If you're on a Galaxy Fold, consider unfolding your phone or viewing it in full screen to best optimize your experience.
Many drivers know that some car insurance is mandatory in nearly all states, but insurance for leased cars has even more stringent requirements. Understanding these rules is key to avoiding problems with the lessor and to scoring a great deal on rates. Here's what drivers need to know about insuring a leased vehicle.
Drivers of all cars -- whether leased, financed, or owned -- must have at least the minimum liability coverage for their state. But leased vehicles often carry additional requirements. The lessor won't permit the driver to take the vehicle off the lot until they provide proof that they have adequate car insurance.
It's usually more expensive to insure a leased vehicle because lessors have more stringent insurance requirements. They own the vehicle, so they want to make sure their investment is adequately protected. Most require additional insurance for the vehicle itself, and some make drivers purchase more than the state minimum liability coverage.
Many financial institutions require additional protections of drivers with auto loans too, but their requirements usually aren't quite as steep.
The steps for how to get car insurance for a leased vehicle are similar to those for getting coverage for any other vehicle. First, the driver must choose their car and learn about the mandatory insurance requirements from their lessor.
Then, they compare car insurance rates from several companies to see which offers them the best deal. They can also choose to purchase additional coverage beyond the minimum if they desire.
Once they've settled on a policy they like, they pay their first premium and add the lessor as an additional insured. This ensures that the lessor can collect their money if the leased car is wrecked. Then, once the driver provides their proof of insurance to the lessor, they're free to take the vehicle home.
Drivers of leased vehicles usually must have the following insurance coverage:
In addition, some lessors require gap coverage. If a vehicle is totaled, this pays the difference between the actual value of the vehicle and the amount remaining on the lease. Some lessors may include this coverage in the driver's lease payments while others may require the driver to add it to their regular car insurance policy.
Drivers should inquire about whether their lease payments already include this so they don't pay for it twice.
There are a few ways a driver can get insurance for a leased car:
The simplest way to get coverage is to buy car insurance online. In order to do this, drivers visit the insurer's website and get a quote. They'll need some personal information and the details of any accidents or traffic violations that have happened in the last three to five years. They'll also need to know the make and model of the vehicle as well as the lessor's insurance requirements.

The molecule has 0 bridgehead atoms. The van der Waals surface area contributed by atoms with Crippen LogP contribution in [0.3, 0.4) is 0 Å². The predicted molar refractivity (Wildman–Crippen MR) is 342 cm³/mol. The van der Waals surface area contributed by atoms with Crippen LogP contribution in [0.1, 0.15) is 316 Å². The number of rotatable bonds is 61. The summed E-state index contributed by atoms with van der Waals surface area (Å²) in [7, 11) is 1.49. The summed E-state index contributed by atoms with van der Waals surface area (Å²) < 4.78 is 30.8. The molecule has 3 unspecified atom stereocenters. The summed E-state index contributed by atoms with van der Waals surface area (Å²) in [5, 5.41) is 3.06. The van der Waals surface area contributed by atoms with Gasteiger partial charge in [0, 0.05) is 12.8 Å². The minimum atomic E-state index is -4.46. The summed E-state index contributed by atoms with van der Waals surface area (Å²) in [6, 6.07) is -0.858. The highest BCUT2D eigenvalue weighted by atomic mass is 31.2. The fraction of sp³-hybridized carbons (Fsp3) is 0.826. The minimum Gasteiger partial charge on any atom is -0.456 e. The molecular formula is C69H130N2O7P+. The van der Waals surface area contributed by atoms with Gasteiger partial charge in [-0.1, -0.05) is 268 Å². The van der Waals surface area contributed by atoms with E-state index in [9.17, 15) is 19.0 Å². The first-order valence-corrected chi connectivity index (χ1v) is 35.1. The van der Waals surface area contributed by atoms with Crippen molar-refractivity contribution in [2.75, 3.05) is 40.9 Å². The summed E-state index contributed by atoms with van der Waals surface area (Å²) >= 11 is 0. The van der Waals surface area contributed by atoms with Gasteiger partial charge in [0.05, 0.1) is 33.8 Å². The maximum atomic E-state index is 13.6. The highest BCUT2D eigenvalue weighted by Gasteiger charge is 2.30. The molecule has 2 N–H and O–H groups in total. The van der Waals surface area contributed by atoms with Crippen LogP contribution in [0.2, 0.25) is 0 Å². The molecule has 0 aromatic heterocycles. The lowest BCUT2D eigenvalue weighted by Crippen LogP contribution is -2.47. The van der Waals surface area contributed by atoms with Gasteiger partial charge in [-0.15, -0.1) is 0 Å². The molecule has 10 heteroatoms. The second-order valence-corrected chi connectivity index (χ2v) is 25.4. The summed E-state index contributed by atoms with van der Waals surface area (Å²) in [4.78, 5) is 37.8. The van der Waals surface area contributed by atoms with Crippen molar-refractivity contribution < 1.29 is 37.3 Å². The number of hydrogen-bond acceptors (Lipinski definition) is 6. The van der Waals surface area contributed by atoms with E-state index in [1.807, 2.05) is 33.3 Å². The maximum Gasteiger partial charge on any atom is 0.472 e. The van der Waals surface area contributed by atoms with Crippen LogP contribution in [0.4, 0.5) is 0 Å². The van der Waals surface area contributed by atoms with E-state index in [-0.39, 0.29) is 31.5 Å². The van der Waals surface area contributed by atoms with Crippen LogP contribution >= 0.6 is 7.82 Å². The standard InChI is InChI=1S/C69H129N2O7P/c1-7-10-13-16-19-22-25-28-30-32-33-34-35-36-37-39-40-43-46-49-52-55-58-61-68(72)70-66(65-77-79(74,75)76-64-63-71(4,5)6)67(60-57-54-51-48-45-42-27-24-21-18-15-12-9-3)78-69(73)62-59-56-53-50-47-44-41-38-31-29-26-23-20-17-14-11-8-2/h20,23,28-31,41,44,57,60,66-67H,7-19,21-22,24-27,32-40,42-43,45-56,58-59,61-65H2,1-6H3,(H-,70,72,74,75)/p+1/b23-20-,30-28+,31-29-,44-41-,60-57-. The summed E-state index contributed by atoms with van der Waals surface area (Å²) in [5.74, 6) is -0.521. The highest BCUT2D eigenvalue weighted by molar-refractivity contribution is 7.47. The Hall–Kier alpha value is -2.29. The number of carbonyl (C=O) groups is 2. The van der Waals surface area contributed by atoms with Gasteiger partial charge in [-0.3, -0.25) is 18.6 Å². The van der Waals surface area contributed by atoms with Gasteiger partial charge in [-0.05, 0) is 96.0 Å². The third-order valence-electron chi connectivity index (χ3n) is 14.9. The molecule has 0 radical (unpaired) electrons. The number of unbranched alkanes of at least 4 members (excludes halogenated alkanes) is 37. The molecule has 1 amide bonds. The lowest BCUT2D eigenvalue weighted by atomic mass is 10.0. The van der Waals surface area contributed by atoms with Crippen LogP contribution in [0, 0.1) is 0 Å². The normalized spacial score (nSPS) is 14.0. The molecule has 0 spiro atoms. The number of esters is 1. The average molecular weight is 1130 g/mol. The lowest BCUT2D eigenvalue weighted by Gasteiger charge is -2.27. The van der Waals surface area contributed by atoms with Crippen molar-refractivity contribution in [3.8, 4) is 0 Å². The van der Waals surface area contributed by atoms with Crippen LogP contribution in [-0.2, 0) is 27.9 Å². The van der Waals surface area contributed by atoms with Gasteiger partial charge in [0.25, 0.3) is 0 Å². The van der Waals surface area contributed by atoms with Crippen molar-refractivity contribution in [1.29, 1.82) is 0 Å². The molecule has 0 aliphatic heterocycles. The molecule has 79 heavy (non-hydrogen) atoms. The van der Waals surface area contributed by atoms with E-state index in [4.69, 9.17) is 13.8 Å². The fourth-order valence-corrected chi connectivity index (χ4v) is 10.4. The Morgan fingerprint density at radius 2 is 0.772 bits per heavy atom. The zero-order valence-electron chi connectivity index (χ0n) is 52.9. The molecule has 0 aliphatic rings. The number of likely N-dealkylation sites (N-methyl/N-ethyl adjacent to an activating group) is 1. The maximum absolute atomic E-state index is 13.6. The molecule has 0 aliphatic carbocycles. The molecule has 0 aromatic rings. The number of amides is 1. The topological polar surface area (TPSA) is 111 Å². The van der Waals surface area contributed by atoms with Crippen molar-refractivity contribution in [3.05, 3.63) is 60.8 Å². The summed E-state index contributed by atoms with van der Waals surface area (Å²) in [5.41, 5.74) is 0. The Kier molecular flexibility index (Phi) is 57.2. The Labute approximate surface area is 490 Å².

It's pretty easy to compare quotes from several insurers to find cheap car insurance. Once a driver has a policy quote they like, most insurers will enable them to purchase that policy directly from the website. Coverage can often begin the same day.
Not all insurers allow online quotes. In that case, the driver must speak to an agent, usually by phone, to get a quote. Independent agents work with several insurance providers and can help drivers compare quotes from multiple companies to find the best deal.
The process is similar to getting a quote online. The driver provides their insurer with all the necessary details to get a quote and then the agent gives them the price. If the driver wants to proceed with the purchase, they give the agent their payment information and the agent completes the transaction for them.
Some companies only sell insurance through captive agents. That means they only work for a single company, unlike independent insurance agents. Getting a quote from one of these companies is the same as working with an independent agent. However, drivers will have to contact other companies on their own if they wish to compare quotes.
It's usually more expensive to insure a leased car than a financed or owned car because lessors have more stringent insurance requirements. These include all coverage required by state law as well as collision and comprehensive coverage and sometimes gap coverage.
Leasing cars doesn't increase car insurance in and of itself. However, drivers may be required to purchase higher coverage limits and additional protections, which can raise the cost of the policy.
It's up to each person to decide whether leasing a car is a good fit for them. Leasing enables them to switch vehicles whenever they like and their monthly car payments may be lower than if they financed. But the driver won't own the vehicle and they could face penalties if they exceed the lease's mileage limits.
Our Insurance Expert
We're firm believers in the Golden Rule, which is why editorial opinions are ours alone and have not been previously reviewed, approved, or endorsed by included advertisers. The Ascent does not cover all offers on the market. Editorial content from The Ascent is separate from The Motley Fool editorial content and is created by a different analyst team.
The Ascent is a Motley Fool service that rates and reviews essential products for your everyday money matters.
Copyright © 2018 - 2023 The Ascent. All rights reserved.